Lest anyone forget, a war is still being fought in Afghanistan. Moreover, the capture or death of Osama bin Laden does not signal victory in that campaign. If the objective is to make that region a less receptive host to future terrorists, then Afghans on the ground will decide success. This will be difficult to determine with spy satellites or electronic surveillance.
The award-winning British journalist Christina Lamb, in her new book, The Sewing Circles of Herat, provides unclassified human intelligence that enables the reader to assess the probable outcome of the war on terrorism in that area of the world. Lamb is a source I trust. I first met her in besieged Kabul in June 1989. Her reports then indicated the surprising strength of the Najibullah regime at a time when Western embassies had been evacuated in expectation that the mujaheddin would soon be fighting their way into the Afghan capital.
The term cover is usually associated with intelligence operatives. However, the title of Lamb’s book is taken from the Golden Needles Ladies Sewing Classes, which met under this pretext to study under the tutelage of a male professor.
Afghanistan is a region where men remove their shoes to pray but keep their guns beside them even inside a mosque. Yet in Herat, the author found that the poet Khafash had fought the Taliban oppression by writing and circulating poetry.
Poets can be found among the fighters with guns. In Kandahar, for example, Ms. Lamb met a 22-year-old named Nazzak. A former Taliban policeman, although an Alliance mole, the now Commander Nazzak leads a pro-government force, if he is still alive. He valued very much the poetry of one of his fellow fighters, Abdullah.
Abdullah was the last man alleged to have been executed by the Taliban in Kandahar, dying just 24 hours before the Taliban evacuated the city. He was accused of being a spy for the Northern Alliance warlords, which apparently he was. Lamb’s book includes fragments of his poetry, as well as an account of a visit to his widow and four children. She notes that Abdullah’s oldest son, age 12, is learning how to handle a Kalashnikov, but she saw no evidence of any inherited poetic talent.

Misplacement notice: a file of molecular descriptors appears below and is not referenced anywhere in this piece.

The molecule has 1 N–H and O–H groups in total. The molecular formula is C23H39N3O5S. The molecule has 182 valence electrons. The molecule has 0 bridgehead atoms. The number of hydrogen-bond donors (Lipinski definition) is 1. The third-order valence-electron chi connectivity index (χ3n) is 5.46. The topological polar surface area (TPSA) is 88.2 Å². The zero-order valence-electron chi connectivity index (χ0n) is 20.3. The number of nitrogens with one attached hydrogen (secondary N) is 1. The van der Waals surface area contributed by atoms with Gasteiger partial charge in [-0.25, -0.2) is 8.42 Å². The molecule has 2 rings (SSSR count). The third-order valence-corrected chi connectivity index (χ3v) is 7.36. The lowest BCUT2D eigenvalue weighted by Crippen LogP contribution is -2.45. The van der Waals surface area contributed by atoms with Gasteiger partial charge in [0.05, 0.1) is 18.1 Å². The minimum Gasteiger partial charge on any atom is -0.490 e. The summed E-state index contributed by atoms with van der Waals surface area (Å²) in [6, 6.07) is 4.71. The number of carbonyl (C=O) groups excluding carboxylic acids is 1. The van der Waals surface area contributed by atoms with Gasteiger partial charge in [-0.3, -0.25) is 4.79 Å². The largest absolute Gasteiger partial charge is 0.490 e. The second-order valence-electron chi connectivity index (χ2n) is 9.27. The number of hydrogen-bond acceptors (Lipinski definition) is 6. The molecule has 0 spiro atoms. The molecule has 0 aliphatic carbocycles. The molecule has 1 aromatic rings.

In stark contrast to Nazzak is a 19-year-old repatriated refugee, who was Ms. Lamb’s interpreter for her Kandahar adventures. Only money kept him in Kandahar, which once boasted that 40 varieties of grapes grew in the vicinity.
On her trip in the weeks following the events of Sept. 11, 2001, the author visited in Kabul with Afghanistan’s interim president, Hamid Karzai, whom she had met on the earlier sojourn. Although at that time, she notes, he had no bodyguard of his own, those of another warlordto everyone’s amazementprotected him. Today, of course, he is closely protected by foreigners.
Although Lamb does not speak about poets in Kabul, she does mention the dedication of Dr. Mohammed Yusuf Assefi who, in order to preserve his art under the Taliban rule, painted over his oil paintings with watercolors to hide the images that offended the Taliban. The author also recounts her meeting with Umar-akhan Masoddi, the director of the once proud Kabul museum, which is now the depository of a collection of shattered artifacts and priceless world-heritage items. He is attempting to piece them together, bit by bit.
Most important, in Kabul Lamb met Marri, an English teacher whose letters to the author introduce each chapter of the book. As a woman, Marri does not have the stake in power that many Afghan males do. Thus, she provides a more balanced insight into how thoughtful Afghans interpreted the campaign against terrorism in their country and what they hoped would be the outcome.
Also populating the pages of The Sewing Circles of Herat are some Talibs the author knew from her 1989 sojourn in Kandahar, as well as a Taliban torturer and a former Taliban deputy minister of defense, whom she met hiding in Quetta after Western troops had arrived in Afghanistan.
Previously expelled from Pakistan in 1989, Lamb was again asked to leave in 2001. However, she did manage a return visit to retired Pakistani General Hamid Gul, who was head of the powerful Inter-Service Intelligence Directorate in 1989. As she describes it, his influence is still evident in the support of the Taliban movement that can be found in Pakistan.
The strength of this book is its very human dimension, captured so well in its many black and white photographs. In a Herat bazaar, for example, the author witnessed a shopkeeper selling single shoes, an indication of how large the market is for such items among landmine victims. What she says about a line of men waiting with nothing to wait for is a subliminal plea for the international community to give these people something indeed to wait for.
Waiting for Allah, the book Lamb wrote in 1991, foreshadowed the situation that would lead to the emergence of Taliban rule and the role of Pakistan in the Afghan tragedy. The Sewing Circles of Herat provides unsettling glimpses of the people of Afghanistan. I am a man who has given his youth to the struggle for a place that no longer exists, someone tells Lamb. Her book is an enlightening, revealing and moving account of a devastated people and will help readers in forming their own personal assessment. It remains to be seen whether or not this latest in a long history of foreign interventions will invalidate that man’s statement.